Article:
April 2020

The best of times and the worst of times

Well, let’s start with the worst. This is manifestly a time of anxiety, fear, illness and dispiritedness. There are many people who are having to isolate themselves until the middle of June: there are many people who face financial trouble: there are many who are unable to see their loved ones. The list goes on. And, of course, we have seen the dark side of human nature in all of this. In a country where there is no shortage of food and household products, to see people clearing shelves in supermarkets of things that everybody needs has been ineffably depressing. Selfishness is not just an unattractive trait; it is a self-destructive one, as the more you focus your attention just on your own needs, the narrower the boundaries of your world become. 

But what about the best? I think it has been really heartening to see the way in which people are caring for each other practically and personally. People are going out of their way to help those who cannot shop or get other services. Local businesses are being really helpful about arranging deliveries. And people are obviously on the look-out for those who may be worried or lonely. We could well be in for the long haul, so it would be wonderful if those signs of basic human goodness were to grow and spread.

I am one of those annoying people who think it important, whenever something dreadful happens, to find something positive out of it. Yes, we have seen the dark side of human nature, but we have seen the bright side as well, and if, once this is all over - and it will sometime be over - that bright side were to have become a much stronger part of our communal nature, that would be brilliant. It would also be good if those struggling to live in a house bulging with toilet paper and dried pasta might just ask themselves whether, if they are prepared to put themselves through all of that in order to escape a virus, they might just be a little more sympathetic to those who have to become refugees from their own countries in order to escape war, terrorism, famine and tyranny.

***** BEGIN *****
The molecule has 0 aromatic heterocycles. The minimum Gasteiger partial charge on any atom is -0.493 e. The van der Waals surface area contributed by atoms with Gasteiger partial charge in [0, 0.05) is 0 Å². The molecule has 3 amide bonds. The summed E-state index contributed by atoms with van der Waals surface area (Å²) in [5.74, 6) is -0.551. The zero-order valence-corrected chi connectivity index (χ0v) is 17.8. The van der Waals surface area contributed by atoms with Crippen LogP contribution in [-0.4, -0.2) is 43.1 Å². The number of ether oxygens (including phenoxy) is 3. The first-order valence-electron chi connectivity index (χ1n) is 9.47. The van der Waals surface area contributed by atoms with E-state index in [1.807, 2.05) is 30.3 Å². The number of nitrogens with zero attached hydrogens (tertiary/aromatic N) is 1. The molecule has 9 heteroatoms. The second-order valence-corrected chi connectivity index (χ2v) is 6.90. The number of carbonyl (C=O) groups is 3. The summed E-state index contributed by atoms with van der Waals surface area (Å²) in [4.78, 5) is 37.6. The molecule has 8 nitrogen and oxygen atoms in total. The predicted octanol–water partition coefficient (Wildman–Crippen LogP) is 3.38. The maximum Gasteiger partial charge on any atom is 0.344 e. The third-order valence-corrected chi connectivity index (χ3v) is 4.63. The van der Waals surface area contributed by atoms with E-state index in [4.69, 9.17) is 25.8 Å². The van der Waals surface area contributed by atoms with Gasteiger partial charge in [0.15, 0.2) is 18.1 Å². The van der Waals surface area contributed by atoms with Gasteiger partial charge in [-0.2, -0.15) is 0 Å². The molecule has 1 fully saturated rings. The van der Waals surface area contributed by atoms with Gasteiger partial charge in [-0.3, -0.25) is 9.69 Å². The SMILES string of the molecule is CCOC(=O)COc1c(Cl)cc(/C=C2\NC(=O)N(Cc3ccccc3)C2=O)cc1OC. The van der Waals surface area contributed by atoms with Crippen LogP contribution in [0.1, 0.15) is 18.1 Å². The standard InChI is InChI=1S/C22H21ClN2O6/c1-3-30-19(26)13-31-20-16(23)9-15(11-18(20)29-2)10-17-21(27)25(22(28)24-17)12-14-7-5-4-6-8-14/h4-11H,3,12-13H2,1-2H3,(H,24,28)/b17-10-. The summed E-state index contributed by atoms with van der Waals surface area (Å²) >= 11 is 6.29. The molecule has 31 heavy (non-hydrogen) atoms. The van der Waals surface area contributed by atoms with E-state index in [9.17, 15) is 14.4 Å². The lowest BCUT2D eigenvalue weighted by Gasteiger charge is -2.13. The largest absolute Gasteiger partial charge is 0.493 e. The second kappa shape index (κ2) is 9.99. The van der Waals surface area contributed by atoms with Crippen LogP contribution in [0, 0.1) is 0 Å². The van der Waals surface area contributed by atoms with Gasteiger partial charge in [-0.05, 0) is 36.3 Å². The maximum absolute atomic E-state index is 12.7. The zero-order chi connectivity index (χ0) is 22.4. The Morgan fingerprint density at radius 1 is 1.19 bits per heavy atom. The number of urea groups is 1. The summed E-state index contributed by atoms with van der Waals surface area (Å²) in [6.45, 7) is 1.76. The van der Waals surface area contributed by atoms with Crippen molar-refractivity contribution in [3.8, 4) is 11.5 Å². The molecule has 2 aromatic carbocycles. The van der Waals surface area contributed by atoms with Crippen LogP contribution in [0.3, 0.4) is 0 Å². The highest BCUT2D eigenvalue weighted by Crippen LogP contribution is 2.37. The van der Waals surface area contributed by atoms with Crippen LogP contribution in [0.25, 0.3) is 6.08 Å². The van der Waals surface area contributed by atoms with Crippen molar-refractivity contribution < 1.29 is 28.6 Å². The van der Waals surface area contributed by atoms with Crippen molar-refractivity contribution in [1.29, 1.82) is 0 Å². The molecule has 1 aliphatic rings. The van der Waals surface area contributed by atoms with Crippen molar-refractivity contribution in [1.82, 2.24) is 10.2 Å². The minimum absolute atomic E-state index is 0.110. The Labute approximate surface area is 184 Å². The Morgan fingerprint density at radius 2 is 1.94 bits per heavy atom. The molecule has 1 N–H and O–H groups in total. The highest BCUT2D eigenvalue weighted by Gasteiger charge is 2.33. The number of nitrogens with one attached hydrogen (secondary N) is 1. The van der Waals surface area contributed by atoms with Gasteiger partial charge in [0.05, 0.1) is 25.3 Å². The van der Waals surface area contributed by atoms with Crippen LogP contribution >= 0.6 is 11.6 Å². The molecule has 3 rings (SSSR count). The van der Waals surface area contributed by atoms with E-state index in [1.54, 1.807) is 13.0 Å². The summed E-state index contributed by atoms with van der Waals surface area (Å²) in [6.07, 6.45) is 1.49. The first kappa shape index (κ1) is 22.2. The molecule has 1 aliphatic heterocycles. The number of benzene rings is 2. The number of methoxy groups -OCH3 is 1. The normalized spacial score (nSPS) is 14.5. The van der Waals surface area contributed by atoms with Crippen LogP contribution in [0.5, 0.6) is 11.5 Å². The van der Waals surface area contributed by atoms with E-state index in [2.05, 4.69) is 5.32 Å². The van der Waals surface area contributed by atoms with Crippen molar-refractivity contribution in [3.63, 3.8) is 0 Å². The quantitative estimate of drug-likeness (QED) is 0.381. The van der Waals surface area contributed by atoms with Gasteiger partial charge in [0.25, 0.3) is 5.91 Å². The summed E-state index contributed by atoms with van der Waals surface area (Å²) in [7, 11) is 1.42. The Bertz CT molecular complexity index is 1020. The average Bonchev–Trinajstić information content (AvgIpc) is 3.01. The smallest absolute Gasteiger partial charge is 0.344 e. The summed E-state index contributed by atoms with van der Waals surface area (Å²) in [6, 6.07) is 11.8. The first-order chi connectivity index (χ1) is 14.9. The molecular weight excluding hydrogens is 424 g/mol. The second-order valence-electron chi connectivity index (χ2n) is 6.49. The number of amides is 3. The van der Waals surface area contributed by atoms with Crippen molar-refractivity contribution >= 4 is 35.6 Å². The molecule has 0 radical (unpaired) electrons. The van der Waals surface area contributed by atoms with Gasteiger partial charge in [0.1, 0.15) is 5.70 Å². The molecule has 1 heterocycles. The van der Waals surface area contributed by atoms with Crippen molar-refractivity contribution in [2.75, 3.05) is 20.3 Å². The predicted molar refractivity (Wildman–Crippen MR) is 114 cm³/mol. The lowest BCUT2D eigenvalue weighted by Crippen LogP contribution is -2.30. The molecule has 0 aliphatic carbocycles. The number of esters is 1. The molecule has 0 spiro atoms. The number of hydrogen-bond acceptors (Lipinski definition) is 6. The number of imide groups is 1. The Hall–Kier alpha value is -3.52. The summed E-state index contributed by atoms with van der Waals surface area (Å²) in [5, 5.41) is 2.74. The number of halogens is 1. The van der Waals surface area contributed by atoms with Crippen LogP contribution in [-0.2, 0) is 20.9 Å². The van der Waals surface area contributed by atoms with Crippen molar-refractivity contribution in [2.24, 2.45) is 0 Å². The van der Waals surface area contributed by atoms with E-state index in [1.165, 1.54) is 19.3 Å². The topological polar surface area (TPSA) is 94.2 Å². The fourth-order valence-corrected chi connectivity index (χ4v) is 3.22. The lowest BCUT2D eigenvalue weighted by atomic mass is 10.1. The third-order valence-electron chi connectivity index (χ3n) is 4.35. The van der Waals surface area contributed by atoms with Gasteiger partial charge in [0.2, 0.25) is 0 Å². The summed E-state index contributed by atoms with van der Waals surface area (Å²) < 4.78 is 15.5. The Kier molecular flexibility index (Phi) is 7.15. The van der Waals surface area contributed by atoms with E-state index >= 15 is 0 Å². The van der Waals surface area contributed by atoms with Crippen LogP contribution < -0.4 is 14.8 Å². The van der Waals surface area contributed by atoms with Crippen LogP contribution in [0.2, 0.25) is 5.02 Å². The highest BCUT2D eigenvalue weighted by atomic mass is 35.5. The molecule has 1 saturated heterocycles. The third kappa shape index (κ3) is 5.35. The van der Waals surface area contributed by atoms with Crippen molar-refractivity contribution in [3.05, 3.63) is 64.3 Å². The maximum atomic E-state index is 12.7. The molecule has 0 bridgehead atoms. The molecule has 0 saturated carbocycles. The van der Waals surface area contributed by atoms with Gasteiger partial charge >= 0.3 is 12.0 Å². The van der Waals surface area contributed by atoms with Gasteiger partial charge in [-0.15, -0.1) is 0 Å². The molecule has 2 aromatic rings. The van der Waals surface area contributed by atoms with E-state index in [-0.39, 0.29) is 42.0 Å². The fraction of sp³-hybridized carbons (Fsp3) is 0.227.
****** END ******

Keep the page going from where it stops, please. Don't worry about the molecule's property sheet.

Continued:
But let us all use this opportunity - terrible though it is - to show compassion for our neighbours, and not let the enclosing walls of our own houses narrow our vision of our world and its people. It is golden chance to make the world a better place.

And, if you are getting weary of carolling ‘Happy Birthday to you’ umpteen times every day, try reciting the Lord’s Prayer instead. It takes the same time and is spiritually much more efficacious.

Printer Printable Version